ホットスポットの移動:気候変動が侵略的植物の生息地の縮小と拡大を促進すると予測される。 Shifting hotspots: Climate change projected to drive contractions and expansions of invasive plant abundance habitats
Annette E. Evans, Catherine S. Jarnevich, Evelyn M. Beaury, Peder S. Engelstad, Nathan B. Teich, Jillian M. LaRoe, Bethany A. Bradley
Diversity and Distributions Published: 04 December 2023
Preventing the spread of range-shifting invasive species is a top priority for mitigating the impacts of climate change. Invasive plants become abundant and cause negative impacts in only a fraction of their introduced ranges, yet projections of invasion risk are almost exclusively derived from models built using all non-native occurrences and neglect abundance information.
We compiled abundance records for 144 invasive plant species from five major growth forms. We fit over 600 species distribution models based on occurrences of abundant plant populations, thus projecting which areas in the eastern United States (U.S.) will be most susceptible to invasion under current and +2°C climate change.
We identified current invasive plant hotspots in the Great Lakes region, mid-Atlantic region, and along the northeast coast of Florida and Georgia, each climatically suitable for abundant populations of over 30 invasive plant species. Under a +2°C climate change scenario, hotspots will shift an average of 213 km, predominantly towards the northeast U.S., where some areas are projected to become suitable for up to 21 new invasive plant species. Range shifting species could exacerbate impacts of up to 40 invasive species projected to sustain populations within existing hotspots. On the other hand, within the eastern U.S., 62% of species will experience decreased suitability for abundant populations with climate change. This trend is consistent across five plant growth forms.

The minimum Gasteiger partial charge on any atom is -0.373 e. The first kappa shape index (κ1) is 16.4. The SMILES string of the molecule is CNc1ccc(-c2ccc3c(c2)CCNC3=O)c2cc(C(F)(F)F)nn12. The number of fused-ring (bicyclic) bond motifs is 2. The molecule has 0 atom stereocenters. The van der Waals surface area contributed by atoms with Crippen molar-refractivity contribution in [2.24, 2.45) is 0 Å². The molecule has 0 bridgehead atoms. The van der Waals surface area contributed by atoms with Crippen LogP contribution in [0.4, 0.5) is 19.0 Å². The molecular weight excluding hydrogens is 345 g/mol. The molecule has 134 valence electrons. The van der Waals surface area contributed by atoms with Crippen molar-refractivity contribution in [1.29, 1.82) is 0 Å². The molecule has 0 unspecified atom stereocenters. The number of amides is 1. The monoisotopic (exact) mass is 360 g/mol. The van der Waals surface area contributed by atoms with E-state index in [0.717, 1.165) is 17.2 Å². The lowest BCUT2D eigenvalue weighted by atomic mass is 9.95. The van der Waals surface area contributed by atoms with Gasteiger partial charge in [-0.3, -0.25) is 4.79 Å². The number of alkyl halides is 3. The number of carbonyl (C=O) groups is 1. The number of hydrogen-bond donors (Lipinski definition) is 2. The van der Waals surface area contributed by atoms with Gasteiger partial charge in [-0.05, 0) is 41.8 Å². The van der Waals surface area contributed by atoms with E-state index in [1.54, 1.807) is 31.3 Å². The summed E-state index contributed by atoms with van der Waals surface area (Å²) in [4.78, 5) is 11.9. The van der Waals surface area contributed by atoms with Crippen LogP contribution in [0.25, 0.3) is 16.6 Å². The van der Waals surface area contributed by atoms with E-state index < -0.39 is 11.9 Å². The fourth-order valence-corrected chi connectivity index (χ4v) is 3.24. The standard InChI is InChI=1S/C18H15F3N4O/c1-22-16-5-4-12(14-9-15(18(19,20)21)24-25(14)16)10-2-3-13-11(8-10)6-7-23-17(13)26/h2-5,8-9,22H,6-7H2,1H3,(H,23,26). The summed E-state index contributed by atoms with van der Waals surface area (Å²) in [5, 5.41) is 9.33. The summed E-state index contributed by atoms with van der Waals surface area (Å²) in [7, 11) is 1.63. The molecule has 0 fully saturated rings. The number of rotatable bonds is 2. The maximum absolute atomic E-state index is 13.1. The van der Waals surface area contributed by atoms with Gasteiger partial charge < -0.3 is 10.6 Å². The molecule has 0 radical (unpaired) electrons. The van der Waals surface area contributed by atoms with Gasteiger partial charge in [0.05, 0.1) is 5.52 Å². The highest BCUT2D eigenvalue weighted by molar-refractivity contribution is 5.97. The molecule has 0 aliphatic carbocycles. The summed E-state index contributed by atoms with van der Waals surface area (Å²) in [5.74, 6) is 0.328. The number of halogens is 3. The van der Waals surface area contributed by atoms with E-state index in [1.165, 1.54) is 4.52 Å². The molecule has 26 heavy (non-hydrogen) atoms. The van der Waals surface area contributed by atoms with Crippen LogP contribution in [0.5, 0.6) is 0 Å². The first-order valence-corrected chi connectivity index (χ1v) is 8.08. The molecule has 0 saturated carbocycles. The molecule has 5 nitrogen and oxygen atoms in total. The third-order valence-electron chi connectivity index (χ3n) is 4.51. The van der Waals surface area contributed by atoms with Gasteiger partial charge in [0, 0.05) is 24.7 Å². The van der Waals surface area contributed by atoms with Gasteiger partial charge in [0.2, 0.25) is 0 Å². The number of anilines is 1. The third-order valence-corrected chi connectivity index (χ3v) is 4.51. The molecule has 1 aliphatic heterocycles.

We produced species range maps and state-specific watch lists from these analyses, which can inform proactive regulation, monitoring, and management of invasive plants most likely to cause future ecological impacts. Additionally, areas we identify as becoming less suitable for abundant populations could be prioritized for restoration of climate-adapted native species. This research provides a first comprehensive assessment of risk from abundant plant invasions across the eastern U.S.
園芸は、気候変動に伴う侵入植物の生息域の縮小と拡大を促進する可能性がある。 Horticulture could facilitate invasive plant range infilling and range expansion with climate change
Evelyn M Beaury, Jenica M Allen, Annette E Evans, Matthew E Fertakos, William G Pfadenhauer, Bethany A Bradley
BioScience Published:29 September 2023
Invasive plants are often sold as ornamental garden plants, but how often are species sold in the same locations as where they are invasive? To answer this question, we assessed the geography of ornamental plant sales in the United States in relation to existing invasions and potential invasion risk with climate change. Using a data set of 672 nurseries selling 89 invasive plants, we estimated the distance between nursery sales and invasive species’ observed distributions. We also used species range maps to identify nursery sales within current potential invaded ranges, as well as within species’ future potential ranges given climate change. Half of the species were sold by a nursery within 21 kilometers of an observed record of invasion. Under the current climate, horticulture could be seeding invasions for 73 of the 89 species studied, and horticulture could facilitate climate-driven range expansion of 25 of 89 species. Our results illustrate risks associated with horticultural introductions of invasive species, providing guidance for regulatory and educational interventions that reduce the spread of ongoing and future invasions.